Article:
sharing in governance of extractive industries
Global Witness, the human rights and inflict minerals campaign group, has accused the UK government of acting unlawfully by refusing to put
forward companies trading in ‘conflict minerals’ from the Democratic
Republic of the Congo (DRC) for United Nations sanctions.
The organisation made the accusation as it made an application to the UK High Court for judicial review on July 26.
Global Witness says that several UK companies were known to be trading in
minerals sourced from the eastern DRC, and should have been listed for
sanctions following a 2008 UN resolution on conflict minerals.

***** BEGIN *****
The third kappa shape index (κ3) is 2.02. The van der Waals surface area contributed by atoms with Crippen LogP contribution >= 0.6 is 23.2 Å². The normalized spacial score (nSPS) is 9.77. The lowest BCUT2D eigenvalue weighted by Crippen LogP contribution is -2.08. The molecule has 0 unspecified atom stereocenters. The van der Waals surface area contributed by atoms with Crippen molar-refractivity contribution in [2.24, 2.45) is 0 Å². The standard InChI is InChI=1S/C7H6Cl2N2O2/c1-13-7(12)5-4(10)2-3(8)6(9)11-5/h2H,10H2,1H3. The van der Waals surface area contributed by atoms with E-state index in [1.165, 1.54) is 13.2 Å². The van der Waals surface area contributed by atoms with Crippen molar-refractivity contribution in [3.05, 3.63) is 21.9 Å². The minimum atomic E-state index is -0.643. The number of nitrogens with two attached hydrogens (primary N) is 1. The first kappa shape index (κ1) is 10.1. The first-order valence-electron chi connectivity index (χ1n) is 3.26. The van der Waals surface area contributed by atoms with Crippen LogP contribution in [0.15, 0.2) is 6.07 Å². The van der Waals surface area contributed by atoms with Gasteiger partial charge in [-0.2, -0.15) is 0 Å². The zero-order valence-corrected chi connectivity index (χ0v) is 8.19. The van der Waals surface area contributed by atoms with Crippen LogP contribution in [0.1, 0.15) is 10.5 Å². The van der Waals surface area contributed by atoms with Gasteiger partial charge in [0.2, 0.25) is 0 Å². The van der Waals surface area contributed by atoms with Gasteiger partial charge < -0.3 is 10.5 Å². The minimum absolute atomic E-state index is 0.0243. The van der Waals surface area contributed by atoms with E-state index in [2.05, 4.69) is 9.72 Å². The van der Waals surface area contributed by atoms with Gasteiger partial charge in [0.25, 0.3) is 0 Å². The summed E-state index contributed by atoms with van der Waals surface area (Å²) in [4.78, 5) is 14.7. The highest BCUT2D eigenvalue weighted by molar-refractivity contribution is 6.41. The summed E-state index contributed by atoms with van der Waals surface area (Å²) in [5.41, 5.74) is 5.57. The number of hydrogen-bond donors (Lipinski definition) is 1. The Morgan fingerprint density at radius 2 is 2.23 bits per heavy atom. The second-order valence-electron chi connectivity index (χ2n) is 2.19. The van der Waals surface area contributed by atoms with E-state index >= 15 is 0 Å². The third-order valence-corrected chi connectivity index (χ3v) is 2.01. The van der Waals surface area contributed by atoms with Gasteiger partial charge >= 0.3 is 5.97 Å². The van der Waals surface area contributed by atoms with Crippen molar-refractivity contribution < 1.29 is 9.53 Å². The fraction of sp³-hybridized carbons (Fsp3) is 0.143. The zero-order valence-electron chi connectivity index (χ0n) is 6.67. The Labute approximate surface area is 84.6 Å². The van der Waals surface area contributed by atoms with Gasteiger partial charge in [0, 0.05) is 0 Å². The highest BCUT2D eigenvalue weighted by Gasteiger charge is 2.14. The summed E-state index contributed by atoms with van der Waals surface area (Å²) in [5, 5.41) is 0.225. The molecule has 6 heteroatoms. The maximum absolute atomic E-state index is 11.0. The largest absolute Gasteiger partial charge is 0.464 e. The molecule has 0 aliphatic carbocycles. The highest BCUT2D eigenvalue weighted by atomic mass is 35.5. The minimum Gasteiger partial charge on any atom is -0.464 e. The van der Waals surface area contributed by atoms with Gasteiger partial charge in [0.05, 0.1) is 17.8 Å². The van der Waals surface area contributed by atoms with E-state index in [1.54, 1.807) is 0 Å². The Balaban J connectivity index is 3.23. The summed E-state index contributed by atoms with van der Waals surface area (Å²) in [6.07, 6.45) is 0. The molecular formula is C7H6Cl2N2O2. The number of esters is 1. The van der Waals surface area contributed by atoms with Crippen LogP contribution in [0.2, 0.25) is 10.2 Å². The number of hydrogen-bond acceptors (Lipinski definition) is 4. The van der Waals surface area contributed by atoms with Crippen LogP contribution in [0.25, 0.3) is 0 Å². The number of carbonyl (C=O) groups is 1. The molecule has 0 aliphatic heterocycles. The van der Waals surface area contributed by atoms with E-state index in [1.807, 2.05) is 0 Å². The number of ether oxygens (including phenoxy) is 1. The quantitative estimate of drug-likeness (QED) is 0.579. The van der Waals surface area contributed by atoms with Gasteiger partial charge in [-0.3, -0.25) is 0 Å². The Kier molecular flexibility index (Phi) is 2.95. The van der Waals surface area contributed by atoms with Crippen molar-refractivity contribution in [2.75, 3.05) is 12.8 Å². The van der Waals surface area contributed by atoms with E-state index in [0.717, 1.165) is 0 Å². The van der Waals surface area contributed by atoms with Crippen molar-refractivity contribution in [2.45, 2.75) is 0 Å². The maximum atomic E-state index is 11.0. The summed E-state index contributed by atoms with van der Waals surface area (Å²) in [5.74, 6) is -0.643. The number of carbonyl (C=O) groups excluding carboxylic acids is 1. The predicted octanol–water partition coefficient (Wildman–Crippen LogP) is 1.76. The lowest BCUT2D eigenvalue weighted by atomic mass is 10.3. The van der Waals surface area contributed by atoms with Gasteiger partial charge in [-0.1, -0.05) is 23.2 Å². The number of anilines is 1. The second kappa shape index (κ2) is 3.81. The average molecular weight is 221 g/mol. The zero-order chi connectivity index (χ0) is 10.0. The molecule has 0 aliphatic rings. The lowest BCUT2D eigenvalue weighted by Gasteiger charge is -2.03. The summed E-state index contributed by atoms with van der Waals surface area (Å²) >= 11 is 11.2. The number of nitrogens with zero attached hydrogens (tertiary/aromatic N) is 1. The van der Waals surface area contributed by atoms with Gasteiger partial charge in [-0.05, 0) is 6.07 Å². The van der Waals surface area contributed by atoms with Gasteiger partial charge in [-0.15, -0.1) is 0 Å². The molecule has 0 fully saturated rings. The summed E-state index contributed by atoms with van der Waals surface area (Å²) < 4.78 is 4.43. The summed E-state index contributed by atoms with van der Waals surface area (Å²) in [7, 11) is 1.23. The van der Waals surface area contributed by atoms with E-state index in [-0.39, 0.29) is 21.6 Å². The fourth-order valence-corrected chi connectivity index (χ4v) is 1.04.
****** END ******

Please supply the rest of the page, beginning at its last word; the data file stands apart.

The resolution calls for a travel ban and asset freeze to be imposed on all
individuals and entities supporting illegal armed groups in the eastern
DRC through the illicit trade of natural resources.
A further resolution, passed in 2009, encourages UN member states to put forward individuals and companies for sanctions, Global Witness added.
“It is a sad day when we have to sue the UK government, but we hope that
this case will mark a turning point,” said Gavin Hayman, campaigns
director at Global Witness.
The government argues that the UN resolutions do not have retroactive effect, and therefore any evidence
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